Creed without Chaos: Exploring Theology in the Writings of Dorothy L. Sayers
British novelist and playwright Dorothy L. Sayers, best known for her Lord Peter Wimsey detective novels, possessed the unique combination of keen theological sense, tremendous writing skill, and a deep concern with how ordinary people understand Christian life. She stands, along with C. S. Lewis, among the most vigorous and popular twentieth-century defenders of Christianity for her work in relating theological themes to everyday concerns.
Creed without Chaos performs a service for readers by providing a careful introduction to Sayers's writings from a theological rather than a literary perspective. Laura Simmons further provides a powerful argument for Sayers's continuing relevance to the church.
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Context Convictions and Clarification
The Writer as Theologian
Rescuing Christianity from SlipSlop and Fiddle
Sin and Evil Redemption and Atonement
Work Vocation and Business Ethics
Words and Language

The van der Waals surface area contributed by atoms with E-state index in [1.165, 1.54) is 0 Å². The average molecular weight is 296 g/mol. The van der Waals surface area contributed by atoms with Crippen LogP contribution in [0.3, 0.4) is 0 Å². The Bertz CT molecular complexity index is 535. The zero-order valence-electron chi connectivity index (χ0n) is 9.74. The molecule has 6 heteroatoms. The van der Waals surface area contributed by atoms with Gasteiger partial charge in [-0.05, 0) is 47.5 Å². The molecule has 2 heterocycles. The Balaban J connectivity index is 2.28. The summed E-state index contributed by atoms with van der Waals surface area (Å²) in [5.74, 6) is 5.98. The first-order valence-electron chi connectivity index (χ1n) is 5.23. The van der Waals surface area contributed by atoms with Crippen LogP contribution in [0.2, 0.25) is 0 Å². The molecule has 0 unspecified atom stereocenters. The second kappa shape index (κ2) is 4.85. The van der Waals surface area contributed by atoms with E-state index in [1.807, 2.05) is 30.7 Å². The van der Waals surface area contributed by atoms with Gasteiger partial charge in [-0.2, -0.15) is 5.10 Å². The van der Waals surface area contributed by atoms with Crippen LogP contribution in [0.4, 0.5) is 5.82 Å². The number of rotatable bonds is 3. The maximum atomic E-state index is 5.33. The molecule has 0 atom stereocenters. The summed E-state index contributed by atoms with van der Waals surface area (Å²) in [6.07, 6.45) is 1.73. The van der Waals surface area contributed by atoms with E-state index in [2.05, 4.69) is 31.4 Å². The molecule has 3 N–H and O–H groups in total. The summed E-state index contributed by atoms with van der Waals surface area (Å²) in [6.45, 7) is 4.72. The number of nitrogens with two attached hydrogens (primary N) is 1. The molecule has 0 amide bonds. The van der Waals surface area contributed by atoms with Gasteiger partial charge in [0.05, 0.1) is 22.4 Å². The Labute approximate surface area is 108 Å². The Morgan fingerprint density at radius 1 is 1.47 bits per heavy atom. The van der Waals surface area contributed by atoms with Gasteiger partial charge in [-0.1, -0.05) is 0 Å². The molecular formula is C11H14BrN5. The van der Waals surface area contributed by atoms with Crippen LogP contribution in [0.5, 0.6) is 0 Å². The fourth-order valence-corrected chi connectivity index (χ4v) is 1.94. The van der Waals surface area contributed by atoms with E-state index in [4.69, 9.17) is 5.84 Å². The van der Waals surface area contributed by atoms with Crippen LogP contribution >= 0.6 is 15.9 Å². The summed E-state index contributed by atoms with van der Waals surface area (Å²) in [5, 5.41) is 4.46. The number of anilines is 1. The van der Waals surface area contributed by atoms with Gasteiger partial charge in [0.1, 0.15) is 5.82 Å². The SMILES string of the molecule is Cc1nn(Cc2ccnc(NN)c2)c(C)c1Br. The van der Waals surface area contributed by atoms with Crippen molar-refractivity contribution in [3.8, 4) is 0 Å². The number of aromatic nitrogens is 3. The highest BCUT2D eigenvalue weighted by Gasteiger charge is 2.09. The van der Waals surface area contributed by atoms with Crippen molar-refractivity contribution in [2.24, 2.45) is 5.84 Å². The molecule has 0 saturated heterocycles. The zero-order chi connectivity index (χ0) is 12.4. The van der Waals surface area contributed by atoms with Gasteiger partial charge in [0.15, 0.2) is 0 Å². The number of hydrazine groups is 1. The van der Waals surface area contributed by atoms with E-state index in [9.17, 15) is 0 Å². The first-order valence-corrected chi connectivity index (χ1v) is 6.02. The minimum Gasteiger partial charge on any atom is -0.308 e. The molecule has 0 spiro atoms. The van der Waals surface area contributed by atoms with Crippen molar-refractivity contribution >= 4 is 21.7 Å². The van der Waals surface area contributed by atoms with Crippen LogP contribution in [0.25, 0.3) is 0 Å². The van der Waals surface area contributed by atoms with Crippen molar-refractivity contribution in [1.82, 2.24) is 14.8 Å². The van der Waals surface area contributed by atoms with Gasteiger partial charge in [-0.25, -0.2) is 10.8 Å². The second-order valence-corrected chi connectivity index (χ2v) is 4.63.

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Alec Vidler Anglican Anglo-Catholicism April artist Athanasian Creed Barbara Reynolds Barbara Reynolds Cambridge believe biblical criticism bishop of Coventry Born Brace broadcast C. S. Lewis called Catholic Christ Christian Christian doctrine church clarify clergy creative Creed or Chaos Dante Deadly Sins detective fiction divine dogma Drama Ever Staged Eerdmans Emperor Constantine essay Evangelist evil experience faith Father G. K. Chesterton Gaudy Night God’s Gospel Grand Rapids Harcourt heresies Ibid Idea incarnation intellectual Jesus John Thurmer King language lay theologian laypeople Letters of Dorothy literary live London Maker Mind Oecumenical Penguin one’s people’s person play Poetry readers religion religious Sayers Society Sayers to Rev Sayers wrote Sayers’s Sayers’s writings story suggests T. S. Eliot theology things Thy House tion translation trinitarian Trinity understanding Unpopular Opinions vocation Wade Center Wade document Wimsey Women Human words workers York Zeal of Thy